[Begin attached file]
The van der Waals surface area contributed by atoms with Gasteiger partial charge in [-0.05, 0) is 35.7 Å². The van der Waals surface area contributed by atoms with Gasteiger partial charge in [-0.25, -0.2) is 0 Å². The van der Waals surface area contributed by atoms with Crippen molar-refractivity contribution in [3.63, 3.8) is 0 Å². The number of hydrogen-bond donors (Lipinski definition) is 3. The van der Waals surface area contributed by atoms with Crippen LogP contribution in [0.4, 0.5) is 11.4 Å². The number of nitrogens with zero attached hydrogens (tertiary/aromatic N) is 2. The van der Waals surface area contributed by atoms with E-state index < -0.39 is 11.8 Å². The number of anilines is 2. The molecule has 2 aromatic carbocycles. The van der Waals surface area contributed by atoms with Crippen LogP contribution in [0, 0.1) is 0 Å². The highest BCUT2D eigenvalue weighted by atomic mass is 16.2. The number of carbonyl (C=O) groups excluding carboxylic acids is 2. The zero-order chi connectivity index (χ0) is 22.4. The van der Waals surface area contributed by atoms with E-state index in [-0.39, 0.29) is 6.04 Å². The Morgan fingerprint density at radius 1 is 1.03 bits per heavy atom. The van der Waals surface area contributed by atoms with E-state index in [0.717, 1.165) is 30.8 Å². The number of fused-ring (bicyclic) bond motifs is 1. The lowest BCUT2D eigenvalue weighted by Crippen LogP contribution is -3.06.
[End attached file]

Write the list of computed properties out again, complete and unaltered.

The van der Waals surface area contributed by atoms with Gasteiger partial charge in [-0.05, 0) is 35.7 Å². The van der Waals surface area contributed by atoms with Gasteiger partial charge in [-0.25, -0.2) is 0 Å². The van der Waals surface area contributed by atoms with Crippen molar-refractivity contribution in [3.63, 3.8) is 0 Å². The number of hydrogen-bond donors (Lipinski definition) is 3. The van der Waals surface area contributed by atoms with Crippen LogP contribution in [0.4, 0.5) is 11.4 Å². The number of nitrogens with zero attached hydrogens (tertiary/aromatic N) is 2. The van der Waals surface area contributed by atoms with E-state index < -0.39 is 11.8 Å². The number of anilines is 2. The molecule has 2 aromatic carbocycles. The van der Waals surface area contributed by atoms with Crippen LogP contribution in [0, 0.1) is 0 Å². The highest BCUT2D eigenvalue weighted by atomic mass is 16.2. The number of carbonyl (C=O) groups excluding carboxylic acids is 2. The zero-order chi connectivity index (χ0) is 22.4. The van der Waals surface area contributed by atoms with E-state index in [-0.39, 0.29) is 6.04 Å². The Morgan fingerprint density at radius 1 is 1.03 bits per heavy atom. The van der Waals surface area contributed by atoms with E-state index in [0.717, 1.165) is 30.8 Å². The number of fused-ring (bicyclic) bond motifs is 1. The lowest BCUT2D eigenvalue weighted by Crippen LogP contribution is -3.06.